Mitch left his car running in the driveway, a common tactic used by converts to the scheme. As I listened, my roommate Ray shook his head in wonderment. He lived for years in California. As a result, his exposure to MLMs was vast. Later, he shared some of the stories of friends who had ruined themselves with such endeavors. I let Mitch do his pitch without being too problematic. It almost killed me. At the end of the first phase of his pitch, he asked me if I was interested. “Yes, but I’m more interested in how this ends for you, in three months or a year because it is going to end. Badly.” Because he’d spent a great deal of time with someone in his upline, he had a pat answer to redirect my point. I then said, “One thing I noticed is that you didn’t identify your company by name at any point. That’s one of the key warning signs for a pitch.” Mitch became nervous. I stood up and shook his hand and told him I wished him the best of luck. “Think of this as a training exercise. I’ll make a list of things that caught my attention.”

Ray stood up and told him, “Your pitch is pretty good, Mitch. I’ve heard a lot of them. But I recommend you quit now and start your own business or do your own thing before you spend a lot of money to make $10.”

Later, I gave Mitch a list of critiques. I made my comedic recommendations alongside my serious ones. He took the list. He stuck with the program for several more months, although after a couple of months, he began to drastically talk about it less. He quit Cargill without notice. Months later, someone told me he lost several thousand dollars buying his merchandise before quitting the MLM.

Over the next few years, I went to several pitches to see how much creativity might be involved. As you would guess, not very much.

Later, as people approached me with new opportunities to own my own company, be my own boss, I varied my responses from amused to indignant to gauge how it affected them. They couldn’t understand that I’d already peeked behind the MLM curtain. I asked them all, “Name one person you know who made the kind of money you claim. I want to talk to them.” No one ever gave me such a name, at least not a reasonable one. “I’ll follow up with you in a year. I hope you strike it rich. I’m rooting for you. And you should feel free to tell me ‘I told you so’ when you do!” No one ever did.

The same was true with timeshares and other similar high-pressure sales. One of the best I ever witnessed was in Mexico during vacation. The presenter was incredibly adept at countering every conceivable question or insight. Discovering that I spoke Spanish, he tried the ‘divide and conquer’ method. I switched to ‘batsh!t crazy’ mode and completely destroyed any means he tried to get back to normal. I ran down the clock and many of the other participants/victims joined me in ruining any chance we’d be stupid enough to buy a timeshare. Despite the free souvenir blankets, ponchos, bottles of tequila, and free meals, I finally got him to admit that each session paid for itself with only ONE person or family signing up. His usual success rate was 1 in 5, much higher than the average. This interaction was one of many that reminded me that when a person argues after the first “No,” you’re being manipulated and it is best to flee by any means necessary.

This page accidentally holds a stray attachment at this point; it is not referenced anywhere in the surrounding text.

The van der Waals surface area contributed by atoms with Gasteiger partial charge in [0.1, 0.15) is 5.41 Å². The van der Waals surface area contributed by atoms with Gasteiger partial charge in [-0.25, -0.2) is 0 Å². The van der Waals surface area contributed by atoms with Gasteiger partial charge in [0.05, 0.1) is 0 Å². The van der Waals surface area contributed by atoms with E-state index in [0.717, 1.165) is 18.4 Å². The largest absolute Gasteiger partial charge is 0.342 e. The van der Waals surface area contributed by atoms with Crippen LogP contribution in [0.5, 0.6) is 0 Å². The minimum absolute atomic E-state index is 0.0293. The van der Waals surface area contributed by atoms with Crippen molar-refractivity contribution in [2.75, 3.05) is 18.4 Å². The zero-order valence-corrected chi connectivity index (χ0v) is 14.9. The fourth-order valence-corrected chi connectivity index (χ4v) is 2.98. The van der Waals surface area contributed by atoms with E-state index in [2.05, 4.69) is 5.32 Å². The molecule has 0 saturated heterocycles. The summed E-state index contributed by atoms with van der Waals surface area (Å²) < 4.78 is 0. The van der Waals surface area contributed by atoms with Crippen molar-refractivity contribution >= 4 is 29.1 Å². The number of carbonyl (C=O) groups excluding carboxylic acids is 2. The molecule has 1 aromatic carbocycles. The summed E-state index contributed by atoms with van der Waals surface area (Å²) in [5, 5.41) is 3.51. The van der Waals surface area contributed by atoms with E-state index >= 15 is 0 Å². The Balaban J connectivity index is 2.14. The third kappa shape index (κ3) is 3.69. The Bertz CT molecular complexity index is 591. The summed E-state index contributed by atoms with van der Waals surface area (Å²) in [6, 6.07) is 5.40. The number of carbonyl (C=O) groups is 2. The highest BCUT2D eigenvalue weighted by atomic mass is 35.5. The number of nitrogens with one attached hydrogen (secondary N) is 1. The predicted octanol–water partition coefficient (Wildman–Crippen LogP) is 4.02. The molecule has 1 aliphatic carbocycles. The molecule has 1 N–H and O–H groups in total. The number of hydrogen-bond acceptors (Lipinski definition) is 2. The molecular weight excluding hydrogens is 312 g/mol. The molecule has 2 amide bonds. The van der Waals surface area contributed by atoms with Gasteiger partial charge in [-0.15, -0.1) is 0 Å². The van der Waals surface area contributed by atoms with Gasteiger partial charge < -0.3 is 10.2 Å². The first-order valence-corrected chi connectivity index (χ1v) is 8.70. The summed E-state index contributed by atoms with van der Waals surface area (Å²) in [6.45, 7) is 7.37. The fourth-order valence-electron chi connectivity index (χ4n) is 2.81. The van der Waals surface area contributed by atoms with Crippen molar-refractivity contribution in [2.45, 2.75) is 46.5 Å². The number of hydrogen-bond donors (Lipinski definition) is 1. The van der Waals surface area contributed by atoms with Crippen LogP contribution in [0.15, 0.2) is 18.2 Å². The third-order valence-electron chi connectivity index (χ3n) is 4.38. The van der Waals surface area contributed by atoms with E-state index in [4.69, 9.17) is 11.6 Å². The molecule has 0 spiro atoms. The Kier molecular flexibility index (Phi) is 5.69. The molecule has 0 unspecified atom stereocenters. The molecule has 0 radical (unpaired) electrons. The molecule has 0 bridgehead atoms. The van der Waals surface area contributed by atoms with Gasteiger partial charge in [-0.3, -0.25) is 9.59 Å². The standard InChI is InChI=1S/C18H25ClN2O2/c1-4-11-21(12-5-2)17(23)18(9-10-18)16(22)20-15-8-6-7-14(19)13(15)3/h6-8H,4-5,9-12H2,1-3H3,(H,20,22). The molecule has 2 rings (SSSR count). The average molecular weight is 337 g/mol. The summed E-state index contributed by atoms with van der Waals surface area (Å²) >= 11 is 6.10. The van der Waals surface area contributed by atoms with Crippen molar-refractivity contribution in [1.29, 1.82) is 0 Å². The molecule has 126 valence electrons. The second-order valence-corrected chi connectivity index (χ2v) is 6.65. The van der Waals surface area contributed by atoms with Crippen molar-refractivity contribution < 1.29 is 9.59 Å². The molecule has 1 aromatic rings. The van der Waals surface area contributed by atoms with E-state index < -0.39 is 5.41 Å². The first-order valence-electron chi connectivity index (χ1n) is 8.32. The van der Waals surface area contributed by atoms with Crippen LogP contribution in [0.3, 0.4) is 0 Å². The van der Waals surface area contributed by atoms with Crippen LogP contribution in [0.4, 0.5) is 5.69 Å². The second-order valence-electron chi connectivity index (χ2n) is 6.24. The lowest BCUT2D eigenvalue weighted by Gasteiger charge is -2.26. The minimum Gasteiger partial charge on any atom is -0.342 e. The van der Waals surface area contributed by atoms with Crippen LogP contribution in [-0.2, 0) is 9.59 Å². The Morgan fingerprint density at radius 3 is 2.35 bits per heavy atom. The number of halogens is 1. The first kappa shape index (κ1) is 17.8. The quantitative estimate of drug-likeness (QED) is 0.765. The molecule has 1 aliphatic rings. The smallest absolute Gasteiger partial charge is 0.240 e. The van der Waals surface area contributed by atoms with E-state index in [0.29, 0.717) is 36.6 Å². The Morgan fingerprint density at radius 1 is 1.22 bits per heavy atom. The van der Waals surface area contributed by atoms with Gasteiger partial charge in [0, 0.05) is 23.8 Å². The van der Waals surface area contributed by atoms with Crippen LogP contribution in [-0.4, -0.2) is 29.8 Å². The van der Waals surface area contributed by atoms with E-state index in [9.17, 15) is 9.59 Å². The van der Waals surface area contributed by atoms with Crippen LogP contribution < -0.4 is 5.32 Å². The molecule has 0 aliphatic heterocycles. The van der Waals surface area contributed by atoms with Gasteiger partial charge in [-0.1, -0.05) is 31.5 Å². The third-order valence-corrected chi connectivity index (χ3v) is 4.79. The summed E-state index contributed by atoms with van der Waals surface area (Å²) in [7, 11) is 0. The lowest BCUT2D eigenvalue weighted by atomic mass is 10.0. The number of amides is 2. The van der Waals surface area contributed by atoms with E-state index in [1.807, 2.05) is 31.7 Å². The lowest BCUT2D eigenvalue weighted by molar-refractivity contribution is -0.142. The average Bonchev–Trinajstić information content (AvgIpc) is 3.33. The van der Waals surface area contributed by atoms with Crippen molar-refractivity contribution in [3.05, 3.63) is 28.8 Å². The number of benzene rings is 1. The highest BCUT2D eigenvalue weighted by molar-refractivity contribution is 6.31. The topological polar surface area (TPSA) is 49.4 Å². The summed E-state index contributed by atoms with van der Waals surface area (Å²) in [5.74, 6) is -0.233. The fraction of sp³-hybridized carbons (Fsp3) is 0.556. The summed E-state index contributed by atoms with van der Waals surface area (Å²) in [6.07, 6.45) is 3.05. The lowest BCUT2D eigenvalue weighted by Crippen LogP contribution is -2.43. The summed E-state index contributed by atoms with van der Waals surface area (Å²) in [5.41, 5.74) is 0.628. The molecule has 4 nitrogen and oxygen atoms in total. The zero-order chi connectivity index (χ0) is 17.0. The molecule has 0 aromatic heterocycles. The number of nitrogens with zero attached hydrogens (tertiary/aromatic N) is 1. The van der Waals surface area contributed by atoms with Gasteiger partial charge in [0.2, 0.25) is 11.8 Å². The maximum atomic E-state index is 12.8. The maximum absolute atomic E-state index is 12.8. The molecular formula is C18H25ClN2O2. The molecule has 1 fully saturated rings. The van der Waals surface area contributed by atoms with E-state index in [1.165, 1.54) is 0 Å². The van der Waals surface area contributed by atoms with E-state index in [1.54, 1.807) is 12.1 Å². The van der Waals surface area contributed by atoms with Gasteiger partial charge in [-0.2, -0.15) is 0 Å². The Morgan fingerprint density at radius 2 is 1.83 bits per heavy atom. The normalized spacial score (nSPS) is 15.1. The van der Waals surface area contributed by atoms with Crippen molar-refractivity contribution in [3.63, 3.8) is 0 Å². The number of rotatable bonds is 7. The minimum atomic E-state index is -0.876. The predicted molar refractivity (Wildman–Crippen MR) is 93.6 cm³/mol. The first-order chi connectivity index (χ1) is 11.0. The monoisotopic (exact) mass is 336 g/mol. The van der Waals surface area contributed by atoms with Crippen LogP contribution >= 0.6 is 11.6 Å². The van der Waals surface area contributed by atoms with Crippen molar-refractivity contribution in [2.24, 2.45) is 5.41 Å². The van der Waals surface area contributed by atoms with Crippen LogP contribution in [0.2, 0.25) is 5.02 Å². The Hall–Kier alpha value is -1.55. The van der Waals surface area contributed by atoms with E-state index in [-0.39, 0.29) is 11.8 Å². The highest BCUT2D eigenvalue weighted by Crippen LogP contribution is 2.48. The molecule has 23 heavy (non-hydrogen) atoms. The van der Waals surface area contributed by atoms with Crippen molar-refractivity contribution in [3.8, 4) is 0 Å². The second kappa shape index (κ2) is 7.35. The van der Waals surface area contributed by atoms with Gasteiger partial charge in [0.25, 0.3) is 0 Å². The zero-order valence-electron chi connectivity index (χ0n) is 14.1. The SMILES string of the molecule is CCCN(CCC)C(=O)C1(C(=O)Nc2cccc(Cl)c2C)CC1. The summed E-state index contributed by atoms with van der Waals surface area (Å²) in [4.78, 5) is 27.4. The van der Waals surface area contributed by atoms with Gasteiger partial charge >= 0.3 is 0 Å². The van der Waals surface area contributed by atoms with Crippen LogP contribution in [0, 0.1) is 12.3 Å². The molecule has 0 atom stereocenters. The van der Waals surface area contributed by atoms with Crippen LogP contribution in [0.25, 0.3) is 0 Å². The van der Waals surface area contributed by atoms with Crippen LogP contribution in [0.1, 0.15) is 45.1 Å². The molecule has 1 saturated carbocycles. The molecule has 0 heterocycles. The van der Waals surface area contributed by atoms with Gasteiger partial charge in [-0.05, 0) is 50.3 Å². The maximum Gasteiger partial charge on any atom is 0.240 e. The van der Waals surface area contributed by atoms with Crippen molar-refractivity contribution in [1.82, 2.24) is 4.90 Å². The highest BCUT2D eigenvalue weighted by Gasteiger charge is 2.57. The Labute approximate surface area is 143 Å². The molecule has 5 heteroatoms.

I learned long ago that you can’t convince a person in the cult of an MLM to listen to reason; they must finish the fatigue and finish line of their own accord, often after weakening countless friendships and connections.

One MLM currently going the rounds had to disclose that less than 2% make more than minimum wage doing it, and very rarely can someone live on the income generated. Most quit after losing more than they ever earned. Having a family member or close friend involved in any MLM is exactly like having a used car salesman living with you.

All of us have experienced the agony of a social media friend getting started in an MLM. The cringe factor is immense. Many of us have learned that it is impossible to tell them they are making a mistake.

MLMs are like religion; those involved want to do all the talking and seldom wish to hear your input.

All of us universally cringe when someone gets snagged by the tendrils of the promise of easy money.

As with some religious views, don’t make the mistake of trying to get people to see reason. They have to discover it for themselves.

Whether it is skincare products, essential oils, nutrition drinks, or clothing, it is never worth it. I am still waiting to get to know one person who has made a living from it. I certainly know a lot of people who have lost their social media friends by abusing their connections with these ‘business opportunities.’